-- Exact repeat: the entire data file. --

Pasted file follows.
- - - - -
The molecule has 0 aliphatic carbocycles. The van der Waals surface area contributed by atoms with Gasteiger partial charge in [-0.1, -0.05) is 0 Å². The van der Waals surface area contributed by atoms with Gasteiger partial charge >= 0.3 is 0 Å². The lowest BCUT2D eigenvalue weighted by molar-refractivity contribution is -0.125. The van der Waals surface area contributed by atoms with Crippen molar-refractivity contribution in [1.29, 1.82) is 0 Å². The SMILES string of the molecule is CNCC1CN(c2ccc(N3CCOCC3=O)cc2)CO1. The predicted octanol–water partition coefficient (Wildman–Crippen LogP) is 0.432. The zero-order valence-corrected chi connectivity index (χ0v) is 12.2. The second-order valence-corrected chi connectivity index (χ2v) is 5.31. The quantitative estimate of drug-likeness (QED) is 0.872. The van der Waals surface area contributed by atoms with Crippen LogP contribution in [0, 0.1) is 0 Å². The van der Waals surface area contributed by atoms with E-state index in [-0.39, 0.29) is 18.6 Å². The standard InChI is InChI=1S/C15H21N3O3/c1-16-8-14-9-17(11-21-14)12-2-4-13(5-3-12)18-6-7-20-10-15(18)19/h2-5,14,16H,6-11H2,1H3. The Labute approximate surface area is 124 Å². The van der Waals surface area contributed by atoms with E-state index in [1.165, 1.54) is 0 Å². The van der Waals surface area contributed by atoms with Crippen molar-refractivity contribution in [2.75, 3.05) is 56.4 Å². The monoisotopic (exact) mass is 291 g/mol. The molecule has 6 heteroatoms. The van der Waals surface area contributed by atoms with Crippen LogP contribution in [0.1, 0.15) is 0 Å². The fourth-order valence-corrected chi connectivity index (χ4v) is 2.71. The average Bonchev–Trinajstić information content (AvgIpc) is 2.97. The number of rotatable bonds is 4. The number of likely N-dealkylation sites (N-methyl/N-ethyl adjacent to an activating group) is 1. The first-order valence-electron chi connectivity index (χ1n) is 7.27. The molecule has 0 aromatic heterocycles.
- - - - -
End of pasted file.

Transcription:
The molecule has 0 aliphatic carbocycles. The van der Waals surface area contributed by atoms with Gasteiger partial charge in [-0.1, -0.05) is 0 Å². The van der Waals surface area contributed by atoms with Gasteiger partial charge >= 0.3 is 0 Å². The lowest BCUT2D eigenvalue weighted by molar-refractivity contribution is -0.125. The van der Waals surface area contributed by atoms with Crippen molar-refractivity contribution in [1.29, 1.82) is 0 Å². The SMILES string of the molecule is CNCC1CN(c2ccc(N3CCOCC3=O)cc2)CO1. The predicted octanol–water partition coefficient (Wildman–Crippen LogP) is 0.432. The zero-order valence-corrected chi connectivity index (χ0v) is 12.2. The second-order valence-corrected chi connectivity index (χ2v) is 5.31. The quantitative estimate of drug-likeness (QED) is 0.872. The van der Waals surface area contributed by atoms with Crippen LogP contribution in [0, 0.1) is 0 Å². The van der Waals surface area contributed by atoms with E-state index in [-0.39, 0.29) is 18.6 Å². The standard InChI is InChI=1S/C15H21N3O3/c1-16-8-14-9-17(11-21-14)12-2-4-13(5-3-12)18-6-7-20-10-15(18)19/h2-5,14,16H,6-11H2,1H3. The Labute approximate surface area is 124 Å². The van der Waals surface area contributed by atoms with E-state index in [1.165, 1.54) is 0 Å². The van der Waals surface area contributed by atoms with Crippen molar-refractivity contribution in [2.75, 3.05) is 56.4 Å². The monoisotopic (exact) mass is 291 g/mol. The molecule has 6 heteroatoms. The van der Waals surface area contributed by atoms with Crippen LogP contribution in [0.1, 0.15) is 0 Å². The fourth-order valence-corrected chi connectivity index (χ4v) is 2.71. The average Bonchev–Trinajstić information content (AvgIpc) is 2.97. The number of rotatable bonds is 4. The number of likely N-dealkylation sites (N-methyl/N-ethyl adjacent to an activating group) is 1. The first-order valence-electron chi connectivity index (χ1n) is 7.27. The molecule has 0 aromatic heterocycles.